It might be longer, but it sure beats bushwhacking. Sonny hikes up the well-graded Protection Mountain Trail.
I ascended some good ledges at upper left in the photo. The slopes above the mine shaft provide easy access to the summit ridge of Protection Mountain.
Kryptonite? The green colour of this rock is very striking.
That summit is still awfully far away. This is looking toward Television Peak (far right) from the crest of Protection Mountain's summit ridge.
Easy but tedious hiking. Sonny picks his way through a seemingly endless sea of rubble.  At left is the summit ridge of Protection Mountain (the true summit is not visible here).
Doesn't look too bad from here. This is Television Peak and its northwest ridge.
This looks like fun! The northwest ridge offers some great hands-on scrambling.
Best scrambling of the day right here! Sonny looks for a weakness below these rock bands which likely constitute the crux of the northwest ridge.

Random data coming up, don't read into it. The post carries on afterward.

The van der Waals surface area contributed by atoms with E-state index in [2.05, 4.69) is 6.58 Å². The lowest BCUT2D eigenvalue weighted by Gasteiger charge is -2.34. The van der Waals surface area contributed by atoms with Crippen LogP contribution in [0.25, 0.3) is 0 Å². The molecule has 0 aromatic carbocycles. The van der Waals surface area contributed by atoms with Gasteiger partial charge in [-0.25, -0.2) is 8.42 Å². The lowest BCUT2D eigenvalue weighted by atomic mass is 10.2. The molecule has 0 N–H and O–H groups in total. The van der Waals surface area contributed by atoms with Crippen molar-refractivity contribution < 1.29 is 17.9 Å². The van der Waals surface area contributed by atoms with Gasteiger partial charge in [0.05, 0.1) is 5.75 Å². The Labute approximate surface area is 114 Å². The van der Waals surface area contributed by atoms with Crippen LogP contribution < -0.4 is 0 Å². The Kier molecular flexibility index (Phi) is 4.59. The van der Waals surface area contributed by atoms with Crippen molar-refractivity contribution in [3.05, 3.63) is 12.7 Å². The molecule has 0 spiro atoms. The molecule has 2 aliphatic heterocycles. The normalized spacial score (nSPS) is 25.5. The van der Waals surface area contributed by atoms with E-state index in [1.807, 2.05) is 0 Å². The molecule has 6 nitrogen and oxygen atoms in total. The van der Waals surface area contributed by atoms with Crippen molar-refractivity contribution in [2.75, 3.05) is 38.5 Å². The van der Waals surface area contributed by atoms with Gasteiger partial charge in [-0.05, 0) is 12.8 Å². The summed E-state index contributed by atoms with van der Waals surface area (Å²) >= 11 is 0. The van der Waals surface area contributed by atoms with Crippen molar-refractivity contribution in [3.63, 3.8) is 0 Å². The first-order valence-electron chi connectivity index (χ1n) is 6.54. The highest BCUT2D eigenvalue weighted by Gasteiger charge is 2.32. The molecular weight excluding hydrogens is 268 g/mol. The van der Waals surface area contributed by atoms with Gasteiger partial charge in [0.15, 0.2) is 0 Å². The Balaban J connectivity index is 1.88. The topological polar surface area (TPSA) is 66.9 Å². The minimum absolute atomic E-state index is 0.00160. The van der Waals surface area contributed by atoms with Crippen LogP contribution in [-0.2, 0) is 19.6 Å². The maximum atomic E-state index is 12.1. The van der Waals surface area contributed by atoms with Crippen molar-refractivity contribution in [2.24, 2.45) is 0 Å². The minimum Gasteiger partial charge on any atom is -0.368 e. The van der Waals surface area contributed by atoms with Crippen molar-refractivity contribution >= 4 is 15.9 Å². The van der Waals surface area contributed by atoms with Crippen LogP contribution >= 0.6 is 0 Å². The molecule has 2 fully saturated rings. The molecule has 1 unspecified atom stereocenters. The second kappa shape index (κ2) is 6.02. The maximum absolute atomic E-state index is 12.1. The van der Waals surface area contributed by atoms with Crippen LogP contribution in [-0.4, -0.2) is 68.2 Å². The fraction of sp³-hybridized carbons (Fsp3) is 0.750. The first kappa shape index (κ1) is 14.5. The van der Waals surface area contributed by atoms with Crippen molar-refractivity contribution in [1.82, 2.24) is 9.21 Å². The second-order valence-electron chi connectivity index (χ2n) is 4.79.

I nearly had my right foot crushed by a loose rock on the final rubble slope. The summit is now very close.  There is one tricky down-climb at a notch just before the final rubble slope.
Mon dieu.  It's gonna be a long walk back... This is looking back along the northwest ridge from the final rubble slope.  The aforementioned tricky down-climb is just left of centre at the bottom of the photo.
What a grunt! Sonny stands on the 2970-metre summit of Television Peak.
If it had a window, it might not be a bad place to spend a night... Here is the TV repeater station near the summit.
Ugh.  That trudge from Stuart Knob looks even longer and more tiring... The view to the southeast includes (L to R) Helena Ridge, Stuart Knob, and Castle Mountain.
Dave Stephens recently climbed Eisenhower Tower.  I bet that was more fun that slogging up TV Peak. Here is a closer look at (L to R) Stuart Knob, Eisenhower Tower, and the south summit of Castle Mountain.
This basin is probably seldom visited. This is the basin to the north of Television Peak.  The striking peak just right of centre on the horizon is Mount St. Bride.
It's 9:32 PM, and I'm still high up.  It's gonna be another late one... The late day sun illuminates the tops of some distant peaks including Storm Mountain (far left) and Stanley Peak (far right).
I hope an ascent of Mount Assiniboine will be much more memorable than that of Copper Mountain or TV Peak. Copper Mountain (left) and Mount Assiniboine seem oddly juxtaposed in this view from the slopes of Protection Mountain.